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Where is Wall Street Hiding Hundred Plus Billion in Lo$$es?

Posted by Larry Doyle on March 8, 2010 11:24 AM |

U.S. Rep. Barney Frank (D-MA)

Banks are increasingly healthy, right? Our nation’s accounting rules promote real transparency and integrity in our financial reporting, right? Housing is bottoming, right? No, no, and no!

Why so pessimistic, you may ask? I am not pessimistic at all. I am merely searching for the truth in the midst of the smoke and mirrors on Wall Street and in Washington.

Thank you to our friends at 12th Street Capital for sharing a recently released letter from Congressman Barney Frank imploring the four largest banks involved in mortgage originations to write off second liens they are holding on their books at inflated values.

Why does Congressman Frank believe these loans need to be written off? The liens must be largely written off so that Washington can then compel banks to engage in writing down principal on first liens in an attempt to keep people in their homes. Keeping people and families in homes is certainly a worthy cause, but the process is fraught with all kinds of violations of moral hazards and assorted unintended consequences. When you hear that your neighbor receives a principal reduction, how long will it take you to go to your bank and demand the same?

Let’s review Frank’s brief, two-page letter (click on image below to access pdf document). Focus on Frank’s comment that the second liens have no real value but accounting rules allow the banks to carry them at artificially high values. Can you say, “cooking the books”?

What are the projected losses in these second liens? Well, how much of this paper is outstanding? The Wall Street Journal provides a bar graph in an article this morning, Home-Savings Moves Afoot:

So, with $1 trillion in outstanding second liens on the books, the question begs as to how much of this indebtedness is current, how much is delinquent, and how much is truly worthless but not yet acknowledged. In discussions with those in the industry, suffice it to say, the most optimistic assessment is that the industry has at least a few hundred billion in losses yet to be acknowledged.

The larger banks addressed by Congressman Frank are the largest holders of these second liens. These banks do have earnings power given the free flow of liquidity provided by the Fed and accompanying capital markets activities. That is not the case with smaller institutions. How many of those institutions are already dead, but not yet buried?

Wonder why banks are reluctant to provide credit? They need to increase capital knowing these second liens are truly an ongoing sinkhole. Don’t even start to ask about setting aside capital for those big bonuses.

LD

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  • Mike

    LOL @ at a housing turnaround before 2015.

    I once interviewed for a commission based position with a company that installs thermal windows, siding, and other home editions. The guy kept telling me that “This is a buyers market and people are looking to upgrade!” Meanwhile there were about 3 – 5 other people my age waiting outside the interview room by the time we finished…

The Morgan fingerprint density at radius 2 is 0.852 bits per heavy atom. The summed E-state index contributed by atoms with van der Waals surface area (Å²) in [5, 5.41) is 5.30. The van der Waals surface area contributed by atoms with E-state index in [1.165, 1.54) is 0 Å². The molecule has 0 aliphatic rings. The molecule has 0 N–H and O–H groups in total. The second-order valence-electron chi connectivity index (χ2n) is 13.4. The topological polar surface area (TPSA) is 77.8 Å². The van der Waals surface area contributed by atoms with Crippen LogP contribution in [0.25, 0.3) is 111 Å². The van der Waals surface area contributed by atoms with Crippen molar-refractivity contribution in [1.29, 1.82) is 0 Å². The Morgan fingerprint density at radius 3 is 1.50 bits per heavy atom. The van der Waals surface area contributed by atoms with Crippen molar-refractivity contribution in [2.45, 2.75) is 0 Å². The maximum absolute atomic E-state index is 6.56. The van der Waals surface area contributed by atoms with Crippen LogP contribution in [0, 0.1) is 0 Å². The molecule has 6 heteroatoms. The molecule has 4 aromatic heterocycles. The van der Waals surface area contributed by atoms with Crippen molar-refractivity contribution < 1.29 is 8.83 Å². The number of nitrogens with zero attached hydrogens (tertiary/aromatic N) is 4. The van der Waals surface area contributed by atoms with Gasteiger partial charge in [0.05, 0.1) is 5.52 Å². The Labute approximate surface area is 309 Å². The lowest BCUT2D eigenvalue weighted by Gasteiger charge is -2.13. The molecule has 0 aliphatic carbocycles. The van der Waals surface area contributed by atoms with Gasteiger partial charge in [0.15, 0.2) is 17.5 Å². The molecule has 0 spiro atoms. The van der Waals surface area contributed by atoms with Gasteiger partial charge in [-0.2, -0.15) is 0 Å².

Needless to say, I did not call him back.

  • Bill

    When Barney Fraud talks, Wall St. listens. Not because he knows what he is talking about, but because he wields political power due to the nitwit electorate in his MA district who keep foisting him on the rest of us. So far as these second liens, I’m sure the Obama administration can conjure up another version of its Chrysler plan to deal with that.

  • coe

    This issue sits squarely at the crossroads of many intersecting problems in our financial crises – first, banks are saddled with an asymmetrical accounting system – sort of imperfectly marking their bonds and derivatives to market, mercurially marking some loans for sale, but booking others at historical cost, and not benefiting by marking their deposits to market at all – all the while as their regulators apply equally dysfunctional examination and regulatory prescriptives against these companies…for example, it is against this flawed background that their capital ratios are calculated and, in fact, behavior is driven; second, the congressional urge to surge in loan modifications to “keep mom and pop in their houses” is yet another political subsidy at the expense of taxpayers, and in my opinion, fraught with the moral hazard you have been consistently pointing out – not only are the neighbors of those modifying unprotected and adversely selected for struggling to honor their financial commitments while others get the free pass, but so also are the holders of securities in which these “modified” loans sit – and whether we like it or not, for the housing market and the economy to reignite, I believe we need to rescue the securitization process from the ashes – if only in plain vanilla flavor; and lastly, over time the consolidation of the industry has indeed created a sort of oligopoly of the “haves and have nots” – a mere handful of mega-institutions with dominant market share that clearly are “too big to fail”, but more importantly, these few are the very same banks that are most involved with the leverage, off-balance sheet smoke and mirrors, and capital markets activities that have been proven to be at the heart of the crises. Time to look more closely at implementing the Volker solution, don’t you think!

    • LD

      Coe,

      Yes, I think so as well. Insightful …as always.






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